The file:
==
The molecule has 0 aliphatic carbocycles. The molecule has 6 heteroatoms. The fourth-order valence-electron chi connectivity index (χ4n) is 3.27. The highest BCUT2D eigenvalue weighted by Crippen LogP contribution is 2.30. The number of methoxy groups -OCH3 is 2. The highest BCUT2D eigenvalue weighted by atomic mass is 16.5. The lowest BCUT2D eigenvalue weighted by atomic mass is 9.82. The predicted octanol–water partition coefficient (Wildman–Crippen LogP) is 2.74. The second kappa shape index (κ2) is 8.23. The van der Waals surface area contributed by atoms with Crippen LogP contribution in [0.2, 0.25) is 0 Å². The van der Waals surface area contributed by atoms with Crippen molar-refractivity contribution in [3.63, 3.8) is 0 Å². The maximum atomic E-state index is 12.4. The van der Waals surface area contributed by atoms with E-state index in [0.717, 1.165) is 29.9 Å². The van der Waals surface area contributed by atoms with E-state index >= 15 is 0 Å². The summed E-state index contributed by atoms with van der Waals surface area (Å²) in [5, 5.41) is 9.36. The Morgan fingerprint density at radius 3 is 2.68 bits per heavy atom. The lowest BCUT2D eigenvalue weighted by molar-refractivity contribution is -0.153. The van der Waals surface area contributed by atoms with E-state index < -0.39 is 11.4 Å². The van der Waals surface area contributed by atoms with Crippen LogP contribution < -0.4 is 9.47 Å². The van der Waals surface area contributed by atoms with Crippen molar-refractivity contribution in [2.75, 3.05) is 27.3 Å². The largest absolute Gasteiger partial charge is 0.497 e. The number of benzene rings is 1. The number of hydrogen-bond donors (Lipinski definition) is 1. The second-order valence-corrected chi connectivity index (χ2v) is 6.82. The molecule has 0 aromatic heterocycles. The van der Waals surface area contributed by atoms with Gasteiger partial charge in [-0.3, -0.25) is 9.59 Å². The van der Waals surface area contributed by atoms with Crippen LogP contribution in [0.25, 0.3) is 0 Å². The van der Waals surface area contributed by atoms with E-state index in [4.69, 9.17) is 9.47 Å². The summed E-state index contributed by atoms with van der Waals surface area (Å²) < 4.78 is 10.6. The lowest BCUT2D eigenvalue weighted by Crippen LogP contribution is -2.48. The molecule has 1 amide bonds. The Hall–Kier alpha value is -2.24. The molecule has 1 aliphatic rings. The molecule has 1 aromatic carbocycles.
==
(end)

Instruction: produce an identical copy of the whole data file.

The molecule has 0 aliphatic carbocycles. The molecule has 6 heteroatoms. The fourth-order valence-electron chi connectivity index (χ4n) is 3.27. The highest BCUT2D eigenvalue weighted by Crippen LogP contribution is 2.30. The number of methoxy groups -OCH3 is 2. The highest BCUT2D eigenvalue weighted by atomic mass is 16.5. The lowest BCUT2D eigenvalue weighted by atomic mass is 9.82. The predicted octanol–water partition coefficient (Wildman–Crippen LogP) is 2.74. The second kappa shape index (κ2) is 8.23. The van der Waals surface area contributed by atoms with Crippen LogP contribution in [0.2, 0.25) is 0 Å². The van der Waals surface area contributed by atoms with Crippen molar-refractivity contribution in [3.63, 3.8) is 0 Å². The maximum atomic E-state index is 12.4. The van der Waals surface area contributed by atoms with E-state index in [0.717, 1.165) is 29.9 Å². The van der Waals surface area contributed by atoms with E-state index >= 15 is 0 Å². The summed E-state index contributed by atoms with van der Waals surface area (Å²) in [5, 5.41) is 9.36. The Morgan fingerprint density at radius 3 is 2.68 bits per heavy atom. The lowest BCUT2D eigenvalue weighted by molar-refractivity contribution is -0.153. The van der Waals surface area contributed by atoms with E-state index < -0.39 is 11.4 Å². The van der Waals surface area contributed by atoms with Crippen LogP contribution < -0.4 is 9.47 Å². The van der Waals surface area contributed by atoms with Crippen molar-refractivity contribution in [2.75, 3.05) is 27.3 Å². The largest absolute Gasteiger partial charge is 0.497 e. The number of benzene rings is 1. The number of hydrogen-bond donors (Lipinski definition) is 1. The second-order valence-corrected chi connectivity index (χ2v) is 6.82. The molecule has 0 aromatic heterocycles. The van der Waals surface area contributed by atoms with Gasteiger partial charge in [-0.3, -0.25) is 9.59 Å². The van der Waals surface area contributed by atoms with Crippen LogP contribution in [0.25, 0.3) is 0 Å². The van der Waals surface area contributed by atoms with E-state index in [4.69, 9.17) is 9.47 Å². The summed E-state index contributed by atoms with van der Waals surface area (Å²) < 4.78 is 10.6. The lowest BCUT2D eigenvalue weighted by Crippen LogP contribution is -2.48. The molecule has 1 amide bonds. The Hall–Kier alpha value is -2.24. The molecule has 1 aliphatic rings. The molecule has 1 aromatic carbocycles.